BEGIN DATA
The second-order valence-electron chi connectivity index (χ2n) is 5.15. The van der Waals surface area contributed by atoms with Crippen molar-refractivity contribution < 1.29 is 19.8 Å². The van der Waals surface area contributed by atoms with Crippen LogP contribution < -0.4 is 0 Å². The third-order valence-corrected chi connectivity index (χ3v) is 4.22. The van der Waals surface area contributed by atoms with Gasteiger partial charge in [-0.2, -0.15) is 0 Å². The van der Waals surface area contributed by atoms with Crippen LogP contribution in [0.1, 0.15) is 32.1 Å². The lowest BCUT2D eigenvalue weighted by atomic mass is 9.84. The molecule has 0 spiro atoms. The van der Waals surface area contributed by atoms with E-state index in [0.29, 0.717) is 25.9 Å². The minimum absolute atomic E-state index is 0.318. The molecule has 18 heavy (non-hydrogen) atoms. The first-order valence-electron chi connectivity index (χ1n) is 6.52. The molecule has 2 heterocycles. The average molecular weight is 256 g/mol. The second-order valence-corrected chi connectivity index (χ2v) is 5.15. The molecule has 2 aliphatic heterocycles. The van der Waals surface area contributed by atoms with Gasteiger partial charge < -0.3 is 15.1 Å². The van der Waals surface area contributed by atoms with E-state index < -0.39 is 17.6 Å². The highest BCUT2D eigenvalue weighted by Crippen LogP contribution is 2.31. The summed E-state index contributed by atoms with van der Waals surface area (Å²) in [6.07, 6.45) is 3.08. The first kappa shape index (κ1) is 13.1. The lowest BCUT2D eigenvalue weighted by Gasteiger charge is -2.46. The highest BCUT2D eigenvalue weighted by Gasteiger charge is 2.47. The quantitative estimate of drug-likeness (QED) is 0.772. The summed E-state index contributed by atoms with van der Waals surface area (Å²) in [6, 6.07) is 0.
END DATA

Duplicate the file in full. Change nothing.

The second-order valence-electron chi connectivity index (χ2n) is 5.15. The van der Waals surface area contributed by atoms with Crippen molar-refractivity contribution < 1.29 is 19.8 Å². The van der Waals surface area contributed by atoms with Crippen LogP contribution < -0.4 is 0 Å². The third-order valence-corrected chi connectivity index (χ3v) is 4.22. The van der Waals surface area contributed by atoms with Gasteiger partial charge in [-0.2, -0.15) is 0 Å². The van der Waals surface area contributed by atoms with Crippen LogP contribution in [0.1, 0.15) is 32.1 Å². The lowest BCUT2D eigenvalue weighted by atomic mass is 9.84. The molecule has 0 spiro atoms. The van der Waals surface area contributed by atoms with E-state index in [0.29, 0.717) is 25.9 Å². The minimum absolute atomic E-state index is 0.318. The molecule has 18 heavy (non-hydrogen) atoms. The first-order valence-electron chi connectivity index (χ1n) is 6.52. The molecule has 2 heterocycles. The average molecular weight is 256 g/mol. The second-order valence-corrected chi connectivity index (χ2v) is 5.15. The molecule has 2 aliphatic heterocycles. The van der Waals surface area contributed by atoms with Gasteiger partial charge < -0.3 is 15.1 Å². The van der Waals surface area contributed by atoms with E-state index < -0.39 is 17.6 Å². The highest BCUT2D eigenvalue weighted by Crippen LogP contribution is 2.31. The summed E-state index contributed by atoms with van der Waals surface area (Å²) in [6.07, 6.45) is 3.08. The first kappa shape index (κ1) is 13.1. The lowest BCUT2D eigenvalue weighted by Gasteiger charge is -2.46. The highest BCUT2D eigenvalue weighted by Gasteiger charge is 2.47. The quantitative estimate of drug-likeness (QED) is 0.772. The summed E-state index contributed by atoms with van der Waals surface area (Å²) in [6, 6.07) is 0.